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Consumer centric innovation – Part VI – conceptualization

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Concepts and Prototypes

Conceptualization happens right after the ideation phase. Innovation professionals, typically consisting of designers (industrial and/or graphic), and model makers, usually go into bootcamp in a dedicated project room. The task on hand is to transform ideas into concepts.

At the project room, isolated from the daily grind and firefighting, the team works in immersion for two to four weeks to bring the first wave of concepts to fruition. These concepts may consist of a number of sketches, renderings, and physical models.

Depending on the level of refinement, the models are referred to as low- or high-resolution models. The higher the resolution, the more realistic the package model/prototype will be, in many cases even recreating functionality. In extreme cases, prototypes may even be made on tooling that closely resembles production tooling, to give prototypes full functionality, like breakable tamper evidence.

Models of increasing resolution and fidelity are needed as the project leaves behind the initial concept screening, and approaches the final consumer assessment. Selecting the most promising candidate or candidates for the industrialization phase requires progressively higher prototype resolution. While still in the reiterative innovation process, changes to the design are simple and inexpensive to make. Once the project moves into the stage-gate industrialization phase, costs of modifications to the design increase logarithmically.

Consumer Testing

What consumers say, what they do, and what they say they do, are three very different things. This paradigm forces the researchers to investigate those three elements separately by using appropriate research techniques. Reiterating cycles of usability testing and in-depth interviews serve this purpose.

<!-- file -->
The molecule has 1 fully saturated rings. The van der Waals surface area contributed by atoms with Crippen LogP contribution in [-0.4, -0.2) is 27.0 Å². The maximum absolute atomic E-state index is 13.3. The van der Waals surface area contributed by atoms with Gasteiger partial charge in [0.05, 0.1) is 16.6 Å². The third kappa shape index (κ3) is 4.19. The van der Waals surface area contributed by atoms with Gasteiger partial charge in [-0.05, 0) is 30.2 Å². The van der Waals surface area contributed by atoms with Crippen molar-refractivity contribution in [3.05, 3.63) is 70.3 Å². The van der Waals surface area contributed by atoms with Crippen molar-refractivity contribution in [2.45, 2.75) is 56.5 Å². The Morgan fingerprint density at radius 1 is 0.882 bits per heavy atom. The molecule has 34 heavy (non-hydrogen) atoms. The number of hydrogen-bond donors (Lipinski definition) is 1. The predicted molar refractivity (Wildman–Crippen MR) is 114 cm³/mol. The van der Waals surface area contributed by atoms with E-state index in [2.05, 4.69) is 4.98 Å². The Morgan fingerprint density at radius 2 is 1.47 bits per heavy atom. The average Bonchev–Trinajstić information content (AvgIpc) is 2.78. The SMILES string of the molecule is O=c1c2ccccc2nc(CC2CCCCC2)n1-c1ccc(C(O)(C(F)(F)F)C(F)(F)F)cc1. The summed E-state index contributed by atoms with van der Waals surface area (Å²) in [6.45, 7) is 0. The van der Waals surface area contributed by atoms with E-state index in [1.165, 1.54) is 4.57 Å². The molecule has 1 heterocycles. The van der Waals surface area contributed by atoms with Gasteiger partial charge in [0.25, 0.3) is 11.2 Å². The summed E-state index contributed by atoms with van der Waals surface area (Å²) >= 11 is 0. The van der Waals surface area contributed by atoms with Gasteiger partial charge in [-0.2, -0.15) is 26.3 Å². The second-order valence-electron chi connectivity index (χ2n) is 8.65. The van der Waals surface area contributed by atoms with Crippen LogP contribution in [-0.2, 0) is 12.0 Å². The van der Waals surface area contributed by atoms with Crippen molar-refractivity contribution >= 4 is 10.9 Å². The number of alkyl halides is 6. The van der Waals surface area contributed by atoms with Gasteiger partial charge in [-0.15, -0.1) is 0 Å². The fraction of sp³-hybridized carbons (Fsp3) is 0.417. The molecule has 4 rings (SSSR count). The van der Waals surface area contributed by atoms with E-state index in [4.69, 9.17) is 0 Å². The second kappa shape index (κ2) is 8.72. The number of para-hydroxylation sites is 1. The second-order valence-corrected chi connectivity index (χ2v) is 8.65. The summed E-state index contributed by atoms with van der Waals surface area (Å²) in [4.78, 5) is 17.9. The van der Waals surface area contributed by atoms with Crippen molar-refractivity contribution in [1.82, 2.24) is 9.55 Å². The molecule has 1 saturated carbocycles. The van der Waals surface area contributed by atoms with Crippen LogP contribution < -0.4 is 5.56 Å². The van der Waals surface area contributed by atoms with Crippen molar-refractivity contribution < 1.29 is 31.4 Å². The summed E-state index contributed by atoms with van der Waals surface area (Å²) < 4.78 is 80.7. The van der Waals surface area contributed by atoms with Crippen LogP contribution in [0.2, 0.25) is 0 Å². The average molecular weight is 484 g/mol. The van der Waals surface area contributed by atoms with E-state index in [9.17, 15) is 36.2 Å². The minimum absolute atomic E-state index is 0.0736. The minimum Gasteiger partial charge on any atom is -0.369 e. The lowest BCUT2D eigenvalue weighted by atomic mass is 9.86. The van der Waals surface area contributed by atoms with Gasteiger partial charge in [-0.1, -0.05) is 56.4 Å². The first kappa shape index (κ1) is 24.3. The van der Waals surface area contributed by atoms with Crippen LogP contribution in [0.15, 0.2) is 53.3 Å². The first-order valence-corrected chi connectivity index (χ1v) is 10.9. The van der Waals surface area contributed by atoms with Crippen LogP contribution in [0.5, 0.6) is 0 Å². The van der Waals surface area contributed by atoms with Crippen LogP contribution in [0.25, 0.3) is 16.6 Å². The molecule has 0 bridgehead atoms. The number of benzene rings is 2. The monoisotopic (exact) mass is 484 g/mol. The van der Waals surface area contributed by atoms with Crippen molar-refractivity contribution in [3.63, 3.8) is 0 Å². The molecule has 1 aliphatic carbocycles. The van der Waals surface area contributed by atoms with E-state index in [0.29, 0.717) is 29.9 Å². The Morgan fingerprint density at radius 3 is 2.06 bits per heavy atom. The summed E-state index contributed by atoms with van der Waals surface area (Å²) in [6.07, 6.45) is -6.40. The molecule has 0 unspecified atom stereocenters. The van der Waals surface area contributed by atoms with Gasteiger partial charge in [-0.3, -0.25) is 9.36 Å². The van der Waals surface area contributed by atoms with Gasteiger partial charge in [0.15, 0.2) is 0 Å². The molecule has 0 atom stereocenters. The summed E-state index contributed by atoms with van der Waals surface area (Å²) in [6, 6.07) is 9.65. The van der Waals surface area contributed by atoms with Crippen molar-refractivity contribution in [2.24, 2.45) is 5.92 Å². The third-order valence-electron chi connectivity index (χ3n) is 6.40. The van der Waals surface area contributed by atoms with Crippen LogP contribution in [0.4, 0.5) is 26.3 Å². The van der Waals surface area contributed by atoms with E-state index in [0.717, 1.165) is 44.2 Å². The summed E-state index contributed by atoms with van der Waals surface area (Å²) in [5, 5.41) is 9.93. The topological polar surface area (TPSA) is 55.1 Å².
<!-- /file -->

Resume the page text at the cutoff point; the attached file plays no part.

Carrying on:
Package Usability

The usability test aims to uncover design faults and to quantify efficiency and effectiveness of use, and the related satisfaction. The test is based on a structured testing protocol where the user is asked to perform a number of tasks comprising of all parts of the product lifecycle.

In a package usability assessment, the consumer is asked to open and close the package. Remove/replace the content, store and eventually dispose of it. The context of use is a critical factor for the correct evaluation of product usability. Interaction scenarios need to be carefully built, simulating, for example, typical ethnography of a in-home breakfast, or a commute to work.

The in-depth interview is a very popular qualitative research technique and offers a complementary perspective to the usability test. The moderator collects feedback on the product experience through a series of open-ended questions. Usually the outcome is a list of insights derived from the usability interaction. These insights provide evidence of problems or need for features to bring into the next concept refinement loop.

Conclusions

At the end of the first round of testing sessions, the innovation professionals have enough information to refine the tested concepts. Then, the second wave of concepts are prototyped, and once again are subjected to vigorous consumer testing.

Conceptualization and testing are reiterated again, as necessary, up till when the project team concludes that a desired level of refinement has been reached. At that time, the project moves to the next phase.

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Next article: Consumer centric innovation – Part VII – screening

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